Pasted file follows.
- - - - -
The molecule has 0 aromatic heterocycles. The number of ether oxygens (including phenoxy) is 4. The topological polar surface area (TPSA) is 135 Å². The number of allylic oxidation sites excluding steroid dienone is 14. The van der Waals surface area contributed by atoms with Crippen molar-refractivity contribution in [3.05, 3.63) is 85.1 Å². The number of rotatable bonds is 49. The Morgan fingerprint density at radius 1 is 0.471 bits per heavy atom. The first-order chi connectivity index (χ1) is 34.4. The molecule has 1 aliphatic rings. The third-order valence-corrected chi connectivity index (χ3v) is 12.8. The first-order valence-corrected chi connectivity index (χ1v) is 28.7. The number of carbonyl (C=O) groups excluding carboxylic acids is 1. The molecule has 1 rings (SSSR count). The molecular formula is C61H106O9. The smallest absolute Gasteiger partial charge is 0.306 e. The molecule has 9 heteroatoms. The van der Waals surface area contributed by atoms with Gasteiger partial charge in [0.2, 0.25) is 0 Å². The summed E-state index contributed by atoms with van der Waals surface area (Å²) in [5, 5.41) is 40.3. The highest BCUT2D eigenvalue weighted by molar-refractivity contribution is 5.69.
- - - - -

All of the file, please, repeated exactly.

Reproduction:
The molecule has 0 aromatic heterocycles. The number of ether oxygens (including phenoxy) is 4. The topological polar surface area (TPSA) is 135 Å². The number of allylic oxidation sites excluding steroid dienone is 14. The van der Waals surface area contributed by atoms with Crippen molar-refractivity contribution in [3.05, 3.63) is 85.1 Å². The number of rotatable bonds is 49. The Morgan fingerprint density at radius 1 is 0.471 bits per heavy atom. The first-order chi connectivity index (χ1) is 34.4. The molecule has 1 aliphatic rings. The third-order valence-corrected chi connectivity index (χ3v) is 12.8. The first-order valence-corrected chi connectivity index (χ1v) is 28.7. The number of carbonyl (C=O) groups excluding carboxylic acids is 1. The molecule has 1 rings (SSSR count). The molecular formula is C61H106O9. The smallest absolute Gasteiger partial charge is 0.306 e. The molecule has 9 heteroatoms. The van der Waals surface area contributed by atoms with Gasteiger partial charge in [0.2, 0.25) is 0 Å². The summed E-state index contributed by atoms with van der Waals surface area (Å²) in [5, 5.41) is 40.3. The highest BCUT2D eigenvalue weighted by molar-refractivity contribution is 5.69.